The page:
I finally texted Fa and told her I was here and asked if she wanted to meet up, and if not then I understood. Two days later, she responded and said she wasn’t interested in meeting up but gave me a warm welcome and wished me the best of luck. I’d be lying if I said that didn’t sting a little but I was also happy to hear from her and completely respected her decision. One of the main reasons why I moved out here was to see her again, to try to be her friend, and now I could finally lay that to rest, no more “what if’s.” This blog is partially my thank-you to her. If we hadn’t met I don’t know if any of this would’ve happened. From the bottom of my heart, I just want to say thank you: that entire first encounter meant more to me than you’ll ever realize.
(My Philly neighborhood)
Epilogue: Six Months Later
Half a year has passed since my great adventure happened. I decided it was time to sit down and finally write about this experience, and as I was writing Part I the craziest thing happened. I was at a coffee shop blogging away, I had just described Amber and her “round black frames with red earpieces” when I decided to break for a late lunch. I walked to a nearby Whole Foods to grab a slice of pizza. As I moved through the crowd I subconsciously scanned everyone’s face for those glasses but never came across them.
With no open tables on the first floor, I took to the second floor where additional seating and third-party restaurants are located. I spotted an open seat at an elongated barstool table and headed towards it when I noticed a woman wearing a pair of round black frames with red earpieces. I did a double-take — it was Amber! She was standing by herself, waiting on a to-go order from Federal Donuts. I couldn’t believe it cause I was just thinking about her. Of all the times in the world to cross paths — she could’ve left her house a minute later, I could’ve slept in, found a seat downstairs, etc. — here we were!
I placed my stuff down. My hands were trembling because 1.) I was highly caffeinated, 2.) low on blood sugar, and 3.) still reeling from my mind fuck with the universe. I steadied myself as I approached Amber, unsure what to say, then I cleared my throat and squeakily asked, “Excuse me, is your name Amber?” (I said it like “Oo-mber.”)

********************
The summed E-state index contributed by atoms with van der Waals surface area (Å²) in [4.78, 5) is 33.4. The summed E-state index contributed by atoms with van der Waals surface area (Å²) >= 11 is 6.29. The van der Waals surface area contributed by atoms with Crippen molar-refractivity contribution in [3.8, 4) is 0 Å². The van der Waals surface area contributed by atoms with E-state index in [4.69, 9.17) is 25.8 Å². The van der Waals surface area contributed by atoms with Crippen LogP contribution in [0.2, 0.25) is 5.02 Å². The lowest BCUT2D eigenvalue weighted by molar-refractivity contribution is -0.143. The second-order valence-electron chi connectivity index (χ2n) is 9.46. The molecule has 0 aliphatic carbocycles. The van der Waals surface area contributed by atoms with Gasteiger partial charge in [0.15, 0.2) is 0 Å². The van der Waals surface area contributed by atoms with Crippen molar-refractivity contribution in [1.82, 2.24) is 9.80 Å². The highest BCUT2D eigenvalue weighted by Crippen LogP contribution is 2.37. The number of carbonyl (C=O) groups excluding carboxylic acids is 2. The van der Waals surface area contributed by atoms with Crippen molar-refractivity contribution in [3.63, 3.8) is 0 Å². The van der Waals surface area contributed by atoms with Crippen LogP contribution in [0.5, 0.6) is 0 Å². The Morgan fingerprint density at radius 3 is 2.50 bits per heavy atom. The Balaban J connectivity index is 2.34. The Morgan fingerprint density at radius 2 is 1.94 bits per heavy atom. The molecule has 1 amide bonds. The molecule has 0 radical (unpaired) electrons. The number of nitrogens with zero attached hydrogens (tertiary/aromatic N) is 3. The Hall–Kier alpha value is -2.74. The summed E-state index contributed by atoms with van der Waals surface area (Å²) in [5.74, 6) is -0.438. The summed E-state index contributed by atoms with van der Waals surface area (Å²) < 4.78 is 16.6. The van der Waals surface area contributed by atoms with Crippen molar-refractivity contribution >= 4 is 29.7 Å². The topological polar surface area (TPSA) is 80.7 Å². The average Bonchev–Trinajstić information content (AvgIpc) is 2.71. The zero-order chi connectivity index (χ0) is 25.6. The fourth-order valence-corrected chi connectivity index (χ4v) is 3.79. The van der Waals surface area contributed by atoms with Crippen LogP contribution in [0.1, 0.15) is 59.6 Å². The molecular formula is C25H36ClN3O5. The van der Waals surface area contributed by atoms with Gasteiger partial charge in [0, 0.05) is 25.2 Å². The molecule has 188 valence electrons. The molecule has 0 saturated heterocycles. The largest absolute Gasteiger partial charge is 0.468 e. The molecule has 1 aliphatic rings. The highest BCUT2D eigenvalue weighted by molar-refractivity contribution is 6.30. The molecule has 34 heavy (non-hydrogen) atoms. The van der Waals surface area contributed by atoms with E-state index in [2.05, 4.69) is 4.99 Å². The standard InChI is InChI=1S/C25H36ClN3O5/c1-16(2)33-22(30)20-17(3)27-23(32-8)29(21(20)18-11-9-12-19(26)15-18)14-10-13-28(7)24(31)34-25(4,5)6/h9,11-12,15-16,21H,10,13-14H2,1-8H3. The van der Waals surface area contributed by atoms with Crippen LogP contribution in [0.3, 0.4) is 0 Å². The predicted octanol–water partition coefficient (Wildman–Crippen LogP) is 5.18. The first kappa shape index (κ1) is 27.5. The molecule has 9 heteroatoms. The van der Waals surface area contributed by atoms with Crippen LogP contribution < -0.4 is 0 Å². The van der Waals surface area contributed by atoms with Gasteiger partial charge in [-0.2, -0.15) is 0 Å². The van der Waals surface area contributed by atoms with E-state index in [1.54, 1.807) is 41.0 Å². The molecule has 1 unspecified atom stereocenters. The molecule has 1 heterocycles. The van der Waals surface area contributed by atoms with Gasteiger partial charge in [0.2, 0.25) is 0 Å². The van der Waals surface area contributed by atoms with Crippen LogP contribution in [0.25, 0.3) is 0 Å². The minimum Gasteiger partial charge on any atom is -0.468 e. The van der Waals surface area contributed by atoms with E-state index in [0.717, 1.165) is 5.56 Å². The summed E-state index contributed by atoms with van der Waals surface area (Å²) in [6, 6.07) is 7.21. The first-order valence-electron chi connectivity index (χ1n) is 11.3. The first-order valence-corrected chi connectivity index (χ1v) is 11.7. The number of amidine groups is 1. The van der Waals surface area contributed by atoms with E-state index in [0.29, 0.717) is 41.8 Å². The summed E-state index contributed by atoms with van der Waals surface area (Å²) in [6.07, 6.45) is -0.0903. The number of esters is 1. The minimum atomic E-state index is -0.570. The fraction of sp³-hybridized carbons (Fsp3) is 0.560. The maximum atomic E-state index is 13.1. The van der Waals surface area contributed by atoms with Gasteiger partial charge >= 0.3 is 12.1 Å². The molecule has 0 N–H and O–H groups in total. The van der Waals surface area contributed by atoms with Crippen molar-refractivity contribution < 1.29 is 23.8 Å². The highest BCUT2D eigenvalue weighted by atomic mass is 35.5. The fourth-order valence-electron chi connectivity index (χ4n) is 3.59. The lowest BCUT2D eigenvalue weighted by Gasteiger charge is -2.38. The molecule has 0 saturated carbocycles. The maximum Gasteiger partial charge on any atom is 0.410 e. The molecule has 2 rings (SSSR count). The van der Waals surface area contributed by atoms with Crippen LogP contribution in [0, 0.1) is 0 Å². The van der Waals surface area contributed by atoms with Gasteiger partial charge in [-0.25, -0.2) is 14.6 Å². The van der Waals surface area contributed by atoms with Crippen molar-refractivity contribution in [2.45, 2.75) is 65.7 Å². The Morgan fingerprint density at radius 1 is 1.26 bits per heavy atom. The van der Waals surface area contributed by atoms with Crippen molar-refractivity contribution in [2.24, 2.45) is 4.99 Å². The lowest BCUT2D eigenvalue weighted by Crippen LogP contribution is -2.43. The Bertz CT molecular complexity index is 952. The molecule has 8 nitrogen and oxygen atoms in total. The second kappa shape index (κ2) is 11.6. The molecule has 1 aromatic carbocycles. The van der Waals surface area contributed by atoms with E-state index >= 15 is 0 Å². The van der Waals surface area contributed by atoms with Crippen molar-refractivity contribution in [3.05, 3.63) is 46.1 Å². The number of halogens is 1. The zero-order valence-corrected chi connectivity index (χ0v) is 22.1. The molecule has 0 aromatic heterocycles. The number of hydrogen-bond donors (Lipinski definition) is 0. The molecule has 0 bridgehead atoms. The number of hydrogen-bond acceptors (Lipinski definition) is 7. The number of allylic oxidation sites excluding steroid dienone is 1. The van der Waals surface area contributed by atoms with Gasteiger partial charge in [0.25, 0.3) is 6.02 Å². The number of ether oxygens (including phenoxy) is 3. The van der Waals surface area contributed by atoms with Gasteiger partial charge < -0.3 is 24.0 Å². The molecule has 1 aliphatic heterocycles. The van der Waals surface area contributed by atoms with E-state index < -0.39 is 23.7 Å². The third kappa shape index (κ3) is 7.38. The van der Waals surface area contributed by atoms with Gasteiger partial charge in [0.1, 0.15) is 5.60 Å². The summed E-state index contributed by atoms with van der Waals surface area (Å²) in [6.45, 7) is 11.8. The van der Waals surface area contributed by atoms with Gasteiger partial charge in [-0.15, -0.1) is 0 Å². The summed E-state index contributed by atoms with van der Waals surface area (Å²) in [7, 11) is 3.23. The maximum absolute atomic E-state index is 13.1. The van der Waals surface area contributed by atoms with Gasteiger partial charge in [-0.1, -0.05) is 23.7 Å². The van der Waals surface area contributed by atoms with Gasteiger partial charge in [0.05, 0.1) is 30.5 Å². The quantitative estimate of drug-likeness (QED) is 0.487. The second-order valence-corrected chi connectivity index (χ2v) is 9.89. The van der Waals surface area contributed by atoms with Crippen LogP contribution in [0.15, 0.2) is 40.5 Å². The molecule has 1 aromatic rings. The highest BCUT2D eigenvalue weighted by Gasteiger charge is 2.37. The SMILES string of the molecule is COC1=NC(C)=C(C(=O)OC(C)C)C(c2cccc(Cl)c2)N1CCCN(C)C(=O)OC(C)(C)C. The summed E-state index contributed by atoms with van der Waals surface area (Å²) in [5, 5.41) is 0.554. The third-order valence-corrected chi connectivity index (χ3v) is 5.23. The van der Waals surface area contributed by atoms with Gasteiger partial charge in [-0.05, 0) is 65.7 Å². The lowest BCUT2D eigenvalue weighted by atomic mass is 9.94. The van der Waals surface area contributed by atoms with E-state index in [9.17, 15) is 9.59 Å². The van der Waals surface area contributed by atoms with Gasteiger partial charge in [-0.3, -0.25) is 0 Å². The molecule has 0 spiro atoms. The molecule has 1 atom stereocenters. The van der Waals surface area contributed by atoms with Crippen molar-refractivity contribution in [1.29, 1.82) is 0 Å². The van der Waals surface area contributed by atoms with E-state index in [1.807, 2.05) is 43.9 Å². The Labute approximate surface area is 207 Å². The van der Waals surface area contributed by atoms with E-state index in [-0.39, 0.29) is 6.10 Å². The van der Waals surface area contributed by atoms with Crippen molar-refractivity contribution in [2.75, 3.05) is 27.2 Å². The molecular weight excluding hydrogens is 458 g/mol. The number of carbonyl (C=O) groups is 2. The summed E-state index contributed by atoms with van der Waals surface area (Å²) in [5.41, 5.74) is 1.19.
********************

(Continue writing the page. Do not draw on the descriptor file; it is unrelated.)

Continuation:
She smiled and soothingly said, “It’s Amber, like ‘umber’ in cucumber.” Ohhh, yeahhh. She looked at me quizzically and said, “You look familiar. Did we meet somewhere a long time ago?” Boy, it sure felt like it, I thought. Actually, it felt like it really never happened. I told her about the block party and she remembered me. She asked what I was doing here and I gave her the ultra-watered down version. When asked if I was still talking to Fa, I told her no and confessed how I pretty much ruined that, but that I didn’t blame her.
Then a plastic square-shaped buzzer went off in her hand, her to-go order was ready (I think it was Federal Donut’s famous fried chicken sandwich). She grabbed her order and asked for my number, patting her pockets, then suddenly remembered she didn’t have her phone on her. I grabbed hers instead. She bade a kind bye then left. I later texted her, saying how great it was to see her and that I wished her, Jameson, and the baby all the best.
I haven’t heard back from her and that’s okay. Maybe I will, maybe I won’t, who knows! What I do know is that I’ve chosen to be here and even though it’s not “always sunny in Philadelphia,” I can honestly say that moving here has been the most conscious and alive I’ve ever felt. That reminds me of one of my favorite quotes by Lewis Carroll (author of Alice in Wonderland) and how I’ll conclude my Philly saga: “In the end we only regret the chances we didn’t take.” Because of family and friends, I’m fortunate enough to say that I can’t regret any of this.